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Proceedings Paper

Keck Interferometer nuller update
Author(s): M. M. Colavita; E. Serabyn; A. J. Booth; S. L. Crawford; J. I. Garcia-Gathright; E. R. Ligon; B. L. Mennesson; C. G. Paine; P. L. Wizinowich; S. Ragland; E. C. Appleby; B. C. Berkey; A. Cooper; W. Dahl; J. T. Gathright; M. A. Hrynevych; D. W. Medeiros; D. Morrison; T. Panteleeva; B. Smith; K. R. Summers; K. Tsubota; C. Tyau; E. Wetherell; J. M. Woillez; R. L. Akeson; R. Millan-Gabet; C. Felizardo; C. D. Koresko; J. S. Herstein
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Paper Abstract

The Keck Interferometer combines the two 10 m Keck telescopes as a long baseline interferometer, funded by NASA, as a joint development among the Jet Propulsion Laboratory, the W. M. Keck Observatory, and the Michelson Science Center. Since 2004, it has offered an H- and K-band fringe visibility mode through the Keck TAC process. Recently this mode has been upgraded with the addition of a grism for higher spectral resolution. The 10 um nulling mode, for which first nulling data were collected in 2005, completed the bulk of its engineering development in 2007. At the end of 2007, three teams were chosen in response to a nuller key science call to perform a survey of nearby stars for exozodiacal dust. This key science observation program began in Feb. 2008. Under NSF funding, Keck Observatory is leading development of ASTRA, a project to add dual-star capability for high sensitivity observations and dual-star astrometry. We review recent activity at the Keck Interferometer, with an emphasis on the nuller development.

Paper Details

Date Published: 28 July 2008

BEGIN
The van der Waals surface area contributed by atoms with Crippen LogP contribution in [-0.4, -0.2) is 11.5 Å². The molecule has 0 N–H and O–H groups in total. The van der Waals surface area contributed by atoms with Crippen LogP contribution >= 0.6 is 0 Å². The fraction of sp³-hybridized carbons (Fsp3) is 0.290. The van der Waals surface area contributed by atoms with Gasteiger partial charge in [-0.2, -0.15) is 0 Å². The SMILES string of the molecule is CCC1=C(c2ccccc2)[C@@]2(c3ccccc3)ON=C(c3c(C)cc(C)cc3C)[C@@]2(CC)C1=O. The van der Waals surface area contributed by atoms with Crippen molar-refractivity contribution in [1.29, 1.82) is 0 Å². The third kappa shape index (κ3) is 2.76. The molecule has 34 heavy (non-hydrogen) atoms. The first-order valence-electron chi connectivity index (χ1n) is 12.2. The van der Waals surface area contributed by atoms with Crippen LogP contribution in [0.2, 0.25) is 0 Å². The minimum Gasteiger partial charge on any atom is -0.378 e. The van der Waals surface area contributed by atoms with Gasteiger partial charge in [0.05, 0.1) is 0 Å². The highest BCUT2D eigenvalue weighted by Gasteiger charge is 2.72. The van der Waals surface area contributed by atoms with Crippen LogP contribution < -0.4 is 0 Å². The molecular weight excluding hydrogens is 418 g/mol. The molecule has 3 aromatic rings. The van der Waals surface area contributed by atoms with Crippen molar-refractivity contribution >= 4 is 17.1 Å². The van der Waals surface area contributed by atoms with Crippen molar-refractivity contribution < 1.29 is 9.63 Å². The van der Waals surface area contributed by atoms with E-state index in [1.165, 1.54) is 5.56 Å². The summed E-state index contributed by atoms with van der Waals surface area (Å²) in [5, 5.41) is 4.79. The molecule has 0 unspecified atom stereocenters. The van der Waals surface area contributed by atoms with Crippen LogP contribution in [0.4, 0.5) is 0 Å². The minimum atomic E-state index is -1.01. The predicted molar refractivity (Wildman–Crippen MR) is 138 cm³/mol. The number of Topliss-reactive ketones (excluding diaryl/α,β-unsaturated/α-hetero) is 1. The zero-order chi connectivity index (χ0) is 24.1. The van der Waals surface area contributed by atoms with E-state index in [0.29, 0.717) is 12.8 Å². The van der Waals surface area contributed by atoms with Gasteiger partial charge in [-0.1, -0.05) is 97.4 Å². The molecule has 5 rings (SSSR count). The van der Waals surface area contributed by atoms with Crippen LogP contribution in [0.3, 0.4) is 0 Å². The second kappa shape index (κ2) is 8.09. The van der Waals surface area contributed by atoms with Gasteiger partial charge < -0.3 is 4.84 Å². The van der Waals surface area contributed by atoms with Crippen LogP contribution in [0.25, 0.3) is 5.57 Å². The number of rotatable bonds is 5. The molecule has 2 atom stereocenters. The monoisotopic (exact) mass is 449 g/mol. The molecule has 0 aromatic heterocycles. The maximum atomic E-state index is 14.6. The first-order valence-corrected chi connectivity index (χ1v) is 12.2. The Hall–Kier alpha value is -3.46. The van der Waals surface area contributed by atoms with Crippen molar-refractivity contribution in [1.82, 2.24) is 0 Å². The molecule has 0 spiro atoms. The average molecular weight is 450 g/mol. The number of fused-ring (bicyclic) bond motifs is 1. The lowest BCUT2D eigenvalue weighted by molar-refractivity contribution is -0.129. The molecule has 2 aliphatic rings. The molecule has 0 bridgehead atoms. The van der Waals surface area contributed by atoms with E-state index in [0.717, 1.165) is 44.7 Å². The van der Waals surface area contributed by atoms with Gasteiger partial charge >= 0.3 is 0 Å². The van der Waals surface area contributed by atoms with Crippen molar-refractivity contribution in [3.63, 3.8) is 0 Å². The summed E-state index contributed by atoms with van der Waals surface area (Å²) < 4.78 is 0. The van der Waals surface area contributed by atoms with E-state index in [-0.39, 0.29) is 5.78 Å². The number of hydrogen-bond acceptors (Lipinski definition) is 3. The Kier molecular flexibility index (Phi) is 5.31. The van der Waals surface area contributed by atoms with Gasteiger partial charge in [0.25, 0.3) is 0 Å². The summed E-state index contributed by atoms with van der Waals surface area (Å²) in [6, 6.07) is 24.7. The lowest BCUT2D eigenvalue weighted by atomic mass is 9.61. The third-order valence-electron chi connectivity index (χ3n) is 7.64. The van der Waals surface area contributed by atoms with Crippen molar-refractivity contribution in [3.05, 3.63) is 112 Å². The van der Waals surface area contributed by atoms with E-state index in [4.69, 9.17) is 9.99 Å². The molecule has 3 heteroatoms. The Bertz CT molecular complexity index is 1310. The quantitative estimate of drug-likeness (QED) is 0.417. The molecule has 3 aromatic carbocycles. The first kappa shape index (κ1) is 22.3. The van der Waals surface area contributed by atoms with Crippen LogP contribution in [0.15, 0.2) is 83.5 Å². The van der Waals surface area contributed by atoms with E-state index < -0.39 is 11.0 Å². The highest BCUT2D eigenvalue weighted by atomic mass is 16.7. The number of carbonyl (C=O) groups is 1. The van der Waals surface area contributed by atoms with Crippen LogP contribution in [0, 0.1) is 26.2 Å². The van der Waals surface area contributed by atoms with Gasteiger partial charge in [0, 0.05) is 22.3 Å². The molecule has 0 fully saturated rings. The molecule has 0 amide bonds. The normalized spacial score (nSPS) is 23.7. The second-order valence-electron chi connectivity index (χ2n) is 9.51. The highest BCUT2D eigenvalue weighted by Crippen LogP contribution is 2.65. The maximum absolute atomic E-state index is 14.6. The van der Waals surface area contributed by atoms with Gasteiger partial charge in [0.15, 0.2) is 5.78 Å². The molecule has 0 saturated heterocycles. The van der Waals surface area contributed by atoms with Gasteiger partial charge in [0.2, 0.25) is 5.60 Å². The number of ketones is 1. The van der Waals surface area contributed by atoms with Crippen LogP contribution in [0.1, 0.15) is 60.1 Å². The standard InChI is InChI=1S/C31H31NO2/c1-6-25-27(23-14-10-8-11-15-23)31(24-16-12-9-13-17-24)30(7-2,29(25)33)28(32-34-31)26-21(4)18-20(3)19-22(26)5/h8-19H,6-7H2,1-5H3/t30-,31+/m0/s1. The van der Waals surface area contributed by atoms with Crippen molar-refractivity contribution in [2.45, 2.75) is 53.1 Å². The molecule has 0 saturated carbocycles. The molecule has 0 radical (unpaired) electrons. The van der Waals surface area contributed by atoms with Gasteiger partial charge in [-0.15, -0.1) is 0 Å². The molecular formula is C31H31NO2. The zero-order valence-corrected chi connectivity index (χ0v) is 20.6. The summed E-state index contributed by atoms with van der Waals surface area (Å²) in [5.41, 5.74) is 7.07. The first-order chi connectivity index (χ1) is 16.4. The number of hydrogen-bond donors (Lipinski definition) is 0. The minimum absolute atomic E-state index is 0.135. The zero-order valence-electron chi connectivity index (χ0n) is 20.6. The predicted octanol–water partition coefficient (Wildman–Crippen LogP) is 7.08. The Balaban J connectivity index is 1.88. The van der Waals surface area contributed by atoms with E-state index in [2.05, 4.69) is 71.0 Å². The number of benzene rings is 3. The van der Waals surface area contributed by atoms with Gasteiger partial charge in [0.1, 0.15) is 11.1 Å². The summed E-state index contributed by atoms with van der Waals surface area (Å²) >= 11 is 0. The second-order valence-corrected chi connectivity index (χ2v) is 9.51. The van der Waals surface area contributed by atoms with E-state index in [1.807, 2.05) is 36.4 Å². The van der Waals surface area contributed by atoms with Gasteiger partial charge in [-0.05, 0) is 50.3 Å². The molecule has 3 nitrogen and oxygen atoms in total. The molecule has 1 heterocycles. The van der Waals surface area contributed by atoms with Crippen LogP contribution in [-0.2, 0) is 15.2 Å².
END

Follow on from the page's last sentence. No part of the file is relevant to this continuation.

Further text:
PDF: 14 pages
Proc. SPIE 7013, Optical and Infrared Interferometry, 70130A (28 July 2008); doi: 10.1117/12.789476
Show Author Affiliations
M. M. Colavita, Jet Propulsion Lab. (United States)
E. Serabyn, Jet Propulsion Lab. (United States)
A. J. Booth, Jet Propulsion Lab. (United States)
S. L. Crawford, Jet Propulsion Lab. (United States)
J. I. Garcia-Gathright, Jet Propulsion Lab. (United States)
E. R. Ligon, Jet Propulsion Lab. (United States)
B. L. Mennesson, Jet Propulsion Lab. (United States)
C. G. Paine, Jet Propulsion Lab. (United States)
P. L. Wizinowich, W. M. Keck Observatory (United States)
S. Ragland, W. M. Keck Observatory (United States)
E. C. Appleby, W. M. Keck Observatory (United States)
B. C. Berkey, W. M. Keck Observatory (United States)
A. Cooper, W. M. Keck Observatory (United States)
W. Dahl, W. M. Keck Observatory (United States)
J. T. Gathright, W. M. Keck Observatory (United States)
M. A. Hrynevych, W. M. Keck Observatory (United States)
D. W. Medeiros, W. M. Keck Observatory (United States)
D. Morrison, W. M. Keck Observatory (United States)
T. Panteleeva, W. M. Keck Observatory (United States)
B. Smith, W. M. Keck Observatory (United States)
K. R. Summers, W. M. Keck Observatory (United States)
K. Tsubota, W. M. Keck Observatory (United States)
C. Tyau, W. M. Keck Observatory (United States)
E. Wetherell, W. M. Keck Observatory (United States)
J. M. Woillez, W. M. Keck Observatory (United States)
R. L. Akeson, California Institute of Technology (United States)
R. Millan-Gabet, California Institute of Technology (United States)
C. Felizardo, California Institute of Technology (United States)
C. D. Koresko, California Institute of Technology (United States)
J. S. Herstein, California Institute of Technology (United States)


Published in SPIE Proceedings Vol. 7013:
Optical and Infrared Interferometry
Markus Schöller; William C. Danchi; Françoise Delplancke, Editor(s)

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